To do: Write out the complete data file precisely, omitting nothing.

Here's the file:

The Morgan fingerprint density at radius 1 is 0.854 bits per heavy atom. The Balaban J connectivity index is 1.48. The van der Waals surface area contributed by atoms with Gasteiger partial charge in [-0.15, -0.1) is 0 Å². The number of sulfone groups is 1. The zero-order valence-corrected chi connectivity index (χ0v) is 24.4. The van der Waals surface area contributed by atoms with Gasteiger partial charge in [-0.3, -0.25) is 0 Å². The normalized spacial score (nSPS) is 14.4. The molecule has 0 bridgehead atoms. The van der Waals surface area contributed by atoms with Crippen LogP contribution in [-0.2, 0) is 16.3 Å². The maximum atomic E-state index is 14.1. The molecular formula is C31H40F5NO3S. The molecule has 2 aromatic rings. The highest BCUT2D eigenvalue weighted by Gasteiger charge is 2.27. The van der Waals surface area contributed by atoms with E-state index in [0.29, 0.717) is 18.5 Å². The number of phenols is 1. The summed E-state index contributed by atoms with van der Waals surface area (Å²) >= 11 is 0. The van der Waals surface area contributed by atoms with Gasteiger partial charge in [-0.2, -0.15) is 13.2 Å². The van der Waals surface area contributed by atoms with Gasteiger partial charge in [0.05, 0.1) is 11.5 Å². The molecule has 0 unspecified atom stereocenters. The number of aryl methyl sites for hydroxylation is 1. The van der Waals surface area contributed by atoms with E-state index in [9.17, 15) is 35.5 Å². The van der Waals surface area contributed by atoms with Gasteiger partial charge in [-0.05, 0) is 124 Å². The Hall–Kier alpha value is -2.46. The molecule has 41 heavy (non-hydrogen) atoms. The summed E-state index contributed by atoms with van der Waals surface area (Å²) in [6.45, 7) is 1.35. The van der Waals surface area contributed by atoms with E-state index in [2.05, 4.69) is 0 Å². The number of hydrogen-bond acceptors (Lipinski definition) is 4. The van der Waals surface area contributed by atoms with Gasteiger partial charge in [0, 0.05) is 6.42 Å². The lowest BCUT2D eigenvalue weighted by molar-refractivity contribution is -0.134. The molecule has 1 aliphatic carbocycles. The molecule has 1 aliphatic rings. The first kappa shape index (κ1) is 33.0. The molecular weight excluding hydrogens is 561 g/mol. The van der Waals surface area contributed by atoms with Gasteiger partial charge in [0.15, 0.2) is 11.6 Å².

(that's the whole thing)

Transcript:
The Morgan fingerprint density at radius 1 is 0.854 bits per heavy atom. The Balaban J connectivity index is 1.48. The van der Waals surface area contributed by atoms with Gasteiger partial charge in [-0.15, -0.1) is 0 Å². The number of sulfone groups is 1. The zero-order valence-corrected chi connectivity index (χ0v) is 24.4. The van der Waals surface area contributed by atoms with Gasteiger partial charge in [-0.3, -0.25) is 0 Å². The normalized spacial score (nSPS) is 14.4. The molecule has 0 bridgehead atoms. The van der Waals surface area contributed by atoms with Crippen LogP contribution in [-0.2, 0) is 16.3 Å². The maximum atomic E-state index is 14.1. The molecular formula is C31H40F5NO3S. The molecule has 2 aromatic rings. The highest BCUT2D eigenvalue weighted by Gasteiger charge is 2.27. The van der Waals surface area contributed by atoms with E-state index in [0.29, 0.717) is 18.5 Å². The number of phenols is 1. The summed E-state index contributed by atoms with van der Waals surface area (Å²) >= 11 is 0. The van der Waals surface area contributed by atoms with Gasteiger partial charge in [-0.2, -0.15) is 13.2 Å². The van der Waals surface area contributed by atoms with Gasteiger partial charge in [0.05, 0.1) is 11.5 Å². The molecule has 0 unspecified atom stereocenters. The number of aryl methyl sites for hydroxylation is 1. The van der Waals surface area contributed by atoms with E-state index in [9.17, 15) is 35.5 Å². The van der Waals surface area contributed by atoms with Gasteiger partial charge in [-0.05, 0) is 124 Å². The Hall–Kier alpha value is -2.46. The molecule has 41 heavy (non-hydrogen) atoms. The summed E-state index contributed by atoms with van der Waals surface area (Å²) in [6.45, 7) is 1.35. The van der Waals surface area contributed by atoms with E-state index in [2.05, 4.69) is 0 Å². The number of hydrogen-bond acceptors (Lipinski definition) is 4. The van der Waals surface area contributed by atoms with Gasteiger partial charge in [0, 0.05) is 6.42 Å². The lowest BCUT2D eigenvalue weighted by molar-refractivity contribution is -0.134. The molecule has 1 aliphatic carbocycles. The molecule has 1 aliphatic rings. The first kappa shape index (κ1) is 33.0. The molecular weight excluding hydrogens is 561 g/mol. The van der Waals surface area contributed by atoms with Gasteiger partial charge in [0.15, 0.2) is 11.6 Å².